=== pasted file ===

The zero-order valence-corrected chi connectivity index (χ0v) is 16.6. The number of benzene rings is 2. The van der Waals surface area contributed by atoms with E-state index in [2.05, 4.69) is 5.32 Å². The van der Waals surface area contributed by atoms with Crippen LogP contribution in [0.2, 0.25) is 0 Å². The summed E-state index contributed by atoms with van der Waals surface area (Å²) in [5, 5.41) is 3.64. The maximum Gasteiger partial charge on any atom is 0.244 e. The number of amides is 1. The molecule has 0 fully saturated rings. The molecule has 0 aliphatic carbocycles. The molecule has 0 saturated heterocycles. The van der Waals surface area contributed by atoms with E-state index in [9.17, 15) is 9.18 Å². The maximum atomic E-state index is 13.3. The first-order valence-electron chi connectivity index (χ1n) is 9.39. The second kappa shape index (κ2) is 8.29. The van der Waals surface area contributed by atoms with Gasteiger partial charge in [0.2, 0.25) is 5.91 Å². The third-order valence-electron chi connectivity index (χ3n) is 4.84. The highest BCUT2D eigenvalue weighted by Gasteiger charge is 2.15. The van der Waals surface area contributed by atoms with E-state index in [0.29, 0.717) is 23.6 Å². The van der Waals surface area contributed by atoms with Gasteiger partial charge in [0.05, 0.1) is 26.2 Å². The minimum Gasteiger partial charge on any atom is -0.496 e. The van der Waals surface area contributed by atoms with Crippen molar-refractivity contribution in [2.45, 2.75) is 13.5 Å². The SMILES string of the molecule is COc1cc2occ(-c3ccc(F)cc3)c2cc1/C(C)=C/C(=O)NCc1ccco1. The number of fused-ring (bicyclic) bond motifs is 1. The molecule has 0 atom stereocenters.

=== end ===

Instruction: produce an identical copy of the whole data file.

The zero-order valence-corrected chi connectivity index (χ0v) is 16.6. The number of benzene rings is 2. The van der Waals surface area contributed by atoms with E-state index in [2.05, 4.69) is 5.32 Å². The van der Waals surface area contributed by atoms with Crippen LogP contribution in [0.2, 0.25) is 0 Å². The summed E-state index contributed by atoms with van der Waals surface area (Å²) in [5, 5.41) is 3.64. The maximum Gasteiger partial charge on any atom is 0.244 e. The number of amides is 1. The molecule has 0 fully saturated rings. The molecule has 0 aliphatic carbocycles. The molecule has 0 saturated heterocycles. The van der Waals surface area contributed by atoms with E-state index in [9.17, 15) is 9.18 Å². The maximum atomic E-state index is 13.3. The first-order valence-electron chi connectivity index (χ1n) is 9.39. The second kappa shape index (κ2) is 8.29. The van der Waals surface area contributed by atoms with Gasteiger partial charge in [0.2, 0.25) is 5.91 Å². The third-order valence-electron chi connectivity index (χ3n) is 4.84. The highest BCUT2D eigenvalue weighted by Gasteiger charge is 2.15. The van der Waals surface area contributed by atoms with E-state index in [0.29, 0.717) is 23.6 Å². The van der Waals surface area contributed by atoms with Gasteiger partial charge in [0.05, 0.1) is 26.2 Å². The minimum Gasteiger partial charge on any atom is -0.496 e. The van der Waals surface area contributed by atoms with Crippen molar-refractivity contribution in [2.45, 2.75) is 13.5 Å². The SMILES string of the molecule is COc1cc2occ(-c3ccc(F)cc3)c2cc1/C(C)=C/C(=O)NCc1ccco1. The number of fused-ring (bicyclic) bond motifs is 1. The molecule has 0 atom stereocenters.